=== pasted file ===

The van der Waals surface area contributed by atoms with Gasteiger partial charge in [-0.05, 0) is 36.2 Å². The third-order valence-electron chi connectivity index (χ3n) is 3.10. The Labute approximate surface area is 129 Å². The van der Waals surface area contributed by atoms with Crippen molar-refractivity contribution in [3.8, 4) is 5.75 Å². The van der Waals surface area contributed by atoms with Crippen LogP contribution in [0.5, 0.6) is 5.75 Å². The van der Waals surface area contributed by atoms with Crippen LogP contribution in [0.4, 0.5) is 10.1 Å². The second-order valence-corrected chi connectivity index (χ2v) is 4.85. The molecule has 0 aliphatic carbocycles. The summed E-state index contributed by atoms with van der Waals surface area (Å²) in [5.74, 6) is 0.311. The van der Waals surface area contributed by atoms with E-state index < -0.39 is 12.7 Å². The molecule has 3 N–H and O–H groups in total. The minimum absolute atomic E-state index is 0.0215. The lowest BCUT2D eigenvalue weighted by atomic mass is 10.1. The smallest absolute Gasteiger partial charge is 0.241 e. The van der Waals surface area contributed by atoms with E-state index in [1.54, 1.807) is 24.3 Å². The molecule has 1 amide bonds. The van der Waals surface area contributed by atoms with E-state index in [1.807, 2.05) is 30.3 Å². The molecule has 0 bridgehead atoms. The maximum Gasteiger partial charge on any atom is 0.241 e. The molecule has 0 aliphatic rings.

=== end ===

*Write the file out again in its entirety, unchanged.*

The van der Waals surface area contributed by atoms with Gasteiger partial charge in [-0.05, 0) is 36.2 Å². The third-order valence-electron chi connectivity index (χ3n) is 3.10. The Labute approximate surface area is 129 Å². The van der Waals surface area contributed by atoms with Crippen molar-refractivity contribution in [3.8, 4) is 5.75 Å². The van der Waals surface area contributed by atoms with Crippen LogP contribution in [0.5, 0.6) is 5.75 Å². The van der Waals surface area contributed by atoms with Crippen LogP contribution in [0.4, 0.5) is 10.1 Å². The second-order valence-corrected chi connectivity index (χ2v) is 4.85. The molecule has 0 aliphatic carbocycles. The summed E-state index contributed by atoms with van der Waals surface area (Å²) in [5.74, 6) is 0.311. The van der Waals surface area contributed by atoms with E-state index < -0.39 is 12.7 Å². The molecule has 3 N–H and O–H groups in total. The minimum absolute atomic E-state index is 0.0215. The lowest BCUT2D eigenvalue weighted by atomic mass is 10.1. The smallest absolute Gasteiger partial charge is 0.241 e. The van der Waals surface area contributed by atoms with E-state index in [1.54, 1.807) is 24.3 Å². The molecule has 1 amide bonds. The van der Waals surface area contributed by atoms with E-state index in [1.807, 2.05) is 30.3 Å². The molecule has 0 bridgehead atoms. The maximum Gasteiger partial charge on any atom is 0.241 e. The molecule has 0 aliphatic rings.